I will have to pay a tuition fee of 6000 British Pound by the end of August and I own Euros. How can I decide if I should convert my currency now or if I should wait a few months. I have absolutely no clue in this area.

I am not asking for a binary answer a la "do it now" vs. "wait until fall", although that is appreciated. Rather I would like to know on what rationale such a decision should be based. When you were in my position, what information would tell you how the euro/gbp will likely perform?

I am aware that only educated guesses are possible. However I don't even know what I should read to educate myself about this.


3 Answers 3


My usual advice is to monitor longer term trends. For example, I convert Euros to US Dollars or vice versa on a somewhat regular basis. I know that for the last few years, the typical annual cycle has been to vary between an exchange rate of $1.22 per 1 euro to $1.35+ per 1 euro. It's taken on average 6 to 8 months to cycle between the highs and lows. If the exchange rate is on the higher side, I try to wait for it to cycle back down to at least the mid point.

The situation right now is more complicated than usual. The attitude of the Greek government and the new ECB policy of buying government bonds make it difficult to predict how the value of the Euro will evolve. The Euro is quite low right now, but it has been fairly stable the last few days in spite of the large uncertainty around Greece. One strategy could be to wait a month or two to see how the Greek situation plays out while assuming that the Euro won't go much lower than it is today even if things look bad. If it looks like the crisis will deepen, you might just convert immediately and accept a poor exchange rate to avoid uncertainty. If it looks like the Greek situation will resolve amicably, you might wait until later in the summer to see if the Euro recovers.


This is in general a hard problem. Many people (I get around 5 of these e-mails from bank professionals every morning) will tell you their guesses on which direction currencies are moving. On this up/down question even the professionals are right embarrassingly close to half the time.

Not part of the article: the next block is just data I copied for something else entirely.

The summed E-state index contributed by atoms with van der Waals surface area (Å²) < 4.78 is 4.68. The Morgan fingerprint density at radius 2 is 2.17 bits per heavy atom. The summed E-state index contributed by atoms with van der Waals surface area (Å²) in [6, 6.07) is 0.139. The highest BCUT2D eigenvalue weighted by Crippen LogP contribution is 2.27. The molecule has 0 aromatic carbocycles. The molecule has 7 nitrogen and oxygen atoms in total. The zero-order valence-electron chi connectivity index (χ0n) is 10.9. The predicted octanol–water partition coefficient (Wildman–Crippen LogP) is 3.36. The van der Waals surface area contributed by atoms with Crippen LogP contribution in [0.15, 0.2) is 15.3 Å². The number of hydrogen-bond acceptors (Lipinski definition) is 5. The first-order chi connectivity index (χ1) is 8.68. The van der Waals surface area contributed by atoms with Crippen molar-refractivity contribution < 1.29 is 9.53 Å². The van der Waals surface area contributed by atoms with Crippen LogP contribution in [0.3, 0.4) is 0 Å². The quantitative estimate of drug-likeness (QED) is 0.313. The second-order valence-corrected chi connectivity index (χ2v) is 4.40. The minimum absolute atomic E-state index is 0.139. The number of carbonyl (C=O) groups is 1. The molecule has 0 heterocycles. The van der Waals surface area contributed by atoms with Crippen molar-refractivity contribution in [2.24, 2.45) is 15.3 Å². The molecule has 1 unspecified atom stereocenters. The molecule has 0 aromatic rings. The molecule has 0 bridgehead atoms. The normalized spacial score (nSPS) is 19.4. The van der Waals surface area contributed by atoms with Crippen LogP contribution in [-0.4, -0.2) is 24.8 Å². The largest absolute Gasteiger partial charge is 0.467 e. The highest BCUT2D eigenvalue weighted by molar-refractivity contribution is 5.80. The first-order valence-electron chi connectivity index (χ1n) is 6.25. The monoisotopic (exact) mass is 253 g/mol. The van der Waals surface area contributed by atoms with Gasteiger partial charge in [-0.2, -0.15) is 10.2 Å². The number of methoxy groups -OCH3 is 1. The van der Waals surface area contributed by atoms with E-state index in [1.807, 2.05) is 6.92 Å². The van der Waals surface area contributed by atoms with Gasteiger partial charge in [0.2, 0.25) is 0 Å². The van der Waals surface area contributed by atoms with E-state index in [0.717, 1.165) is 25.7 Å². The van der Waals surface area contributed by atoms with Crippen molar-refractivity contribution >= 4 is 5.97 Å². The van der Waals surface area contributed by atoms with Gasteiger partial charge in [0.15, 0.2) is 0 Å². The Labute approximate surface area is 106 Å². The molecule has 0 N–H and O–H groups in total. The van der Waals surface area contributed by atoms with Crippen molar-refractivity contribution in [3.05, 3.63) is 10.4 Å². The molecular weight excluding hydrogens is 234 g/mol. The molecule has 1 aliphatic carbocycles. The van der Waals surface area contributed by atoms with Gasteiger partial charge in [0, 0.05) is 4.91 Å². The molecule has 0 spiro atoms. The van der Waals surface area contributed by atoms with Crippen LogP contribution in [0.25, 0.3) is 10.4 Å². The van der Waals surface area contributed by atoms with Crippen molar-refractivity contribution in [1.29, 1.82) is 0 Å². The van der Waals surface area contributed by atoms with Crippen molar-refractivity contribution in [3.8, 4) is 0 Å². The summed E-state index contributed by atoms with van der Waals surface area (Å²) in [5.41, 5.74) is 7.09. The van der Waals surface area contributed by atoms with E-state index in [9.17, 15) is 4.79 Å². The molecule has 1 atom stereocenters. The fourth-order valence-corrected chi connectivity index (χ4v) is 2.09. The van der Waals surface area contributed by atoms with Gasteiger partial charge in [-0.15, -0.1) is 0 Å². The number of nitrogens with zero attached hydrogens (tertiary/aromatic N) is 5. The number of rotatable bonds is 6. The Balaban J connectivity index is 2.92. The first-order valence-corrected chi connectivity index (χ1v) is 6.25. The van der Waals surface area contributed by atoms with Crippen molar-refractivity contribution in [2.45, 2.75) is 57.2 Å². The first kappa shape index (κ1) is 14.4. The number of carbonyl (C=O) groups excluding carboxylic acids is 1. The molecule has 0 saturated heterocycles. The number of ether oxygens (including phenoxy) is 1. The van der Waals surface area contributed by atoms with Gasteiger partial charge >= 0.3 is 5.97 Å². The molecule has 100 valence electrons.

If you want what the market as a whole thinks (rather than just the couple random internet folk) you can look at forward rates. Now these are tough to read, but if you look at the 6M point you can see that the forward rate is ~30 points which is a fancy way of saying 0.0030 GBP. This means that if the if the bank is willing to give you 0.7230 GBP for your EUR today the are also willing to enter in a contract today to exchange 0.7230 + 0.0030 = 0.7260 GBP for you EUR on a date six months from now.

So, though 30 points is tiny, you could look at the above and say you should wait.

However, even this is not a great way to look at it. It seems unsatisfying I understand, but your best bet for saving yourself some money is to put this effort into finding a good institution with small spreads to exchange your money with. And the real best reason to wait is if there is even a smallest chance that you won't have to exchange the money at all then you will save money by not having to exchange your money back to EUR later.

  • note the 30 points was at the time of writing and does change.
    – rhaskett
    Commented Mar 20, 2015 at 18:44
  • Does '0.003 GBP forward rate' mean the bank thinks, that the exchange rate will only change by this tiny amount within 6 months? I ask, because they certainly have a lot of expertise behind such an opinion.
    – icehawk
    Commented Mar 21, 2015 at 18:58
  • Close, but not exactly. Think of it as the average "thought" of all the traders in the market including the banks and you too when you decide whether to trade your EUR today or in 6 months. They do have expertise, but it is worth noting that predicting currency prices is much less of a "science" than predicting the value of bonds or even stocks.
    – rhaskett
    Commented Mar 22, 2015 at 22:50

The way I would look at it is as follows. You currently know that you will need to pay 6000 GBP, and presumably you own EUR. This means that you are short GBP/EUR: if GBP becomes cheaper in EUR terms, you profit, otherwise you lose. Essentially, you are speculating in EUR/GBP. If you want to be a speculator, that is fine, but of all things, would you have chosen to speculate specifically in EUR/GBP? For me, that answer would most likely be "no", especially since, as you say, you have no particular expertise there. Just because I am going to school in the UK does not make me an FX speculator.

So what I would do is hedge my exposure immediately by buying the GBP (or forwards, etc). Then if I still want to use that GBP to take a position on something (because I felt I was better informed than the market in some area) before paying the tuition, that is fine. But then at least I am making an active decision to speculate rather than doing it by default because of my decision to go to school in the UK.

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